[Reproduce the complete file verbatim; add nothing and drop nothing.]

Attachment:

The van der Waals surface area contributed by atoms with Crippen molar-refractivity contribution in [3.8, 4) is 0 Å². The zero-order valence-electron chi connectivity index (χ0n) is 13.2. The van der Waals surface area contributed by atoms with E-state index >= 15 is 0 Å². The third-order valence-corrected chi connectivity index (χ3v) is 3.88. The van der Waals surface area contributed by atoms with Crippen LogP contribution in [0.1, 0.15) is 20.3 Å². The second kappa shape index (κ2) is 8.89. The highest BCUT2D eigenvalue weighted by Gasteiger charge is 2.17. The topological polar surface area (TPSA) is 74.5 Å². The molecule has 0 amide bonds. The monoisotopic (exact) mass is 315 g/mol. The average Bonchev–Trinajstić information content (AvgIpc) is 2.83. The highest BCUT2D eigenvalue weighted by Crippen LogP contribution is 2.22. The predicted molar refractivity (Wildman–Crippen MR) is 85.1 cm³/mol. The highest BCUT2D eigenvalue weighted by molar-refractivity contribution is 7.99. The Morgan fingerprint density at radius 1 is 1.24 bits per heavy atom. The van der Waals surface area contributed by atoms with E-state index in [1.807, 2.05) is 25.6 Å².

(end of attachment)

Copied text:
The van der Waals surface area contributed by atoms with Crippen molar-refractivity contribution in [3.8, 4) is 0 Å². The zero-order valence-electron chi connectivity index (χ0n) is 13.2. The van der Waals surface area contributed by atoms with E-state index >= 15 is 0 Å². The third-order valence-corrected chi connectivity index (χ3v) is 3.88. The van der Waals surface area contributed by atoms with Crippen LogP contribution in [0.1, 0.15) is 20.3 Å². The second kappa shape index (κ2) is 8.89. The highest BCUT2D eigenvalue weighted by Gasteiger charge is 2.17. The topological polar surface area (TPSA) is 74.5 Å². The molecule has 0 amide bonds. The monoisotopic (exact) mass is 315 g/mol. The average Bonchev–Trinajstić information content (AvgIpc) is 2.83. The highest BCUT2D eigenvalue weighted by Crippen LogP contribution is 2.22. The predicted molar refractivity (Wildman–Crippen MR) is 85.1 cm³/mol. The highest BCUT2D eigenvalue weighted by molar-refractivity contribution is 7.99. The Morgan fingerprint density at radius 1 is 1.24 bits per heavy atom. The van der Waals surface area contributed by atoms with E-state index in [1.807, 2.05) is 25.6 Å².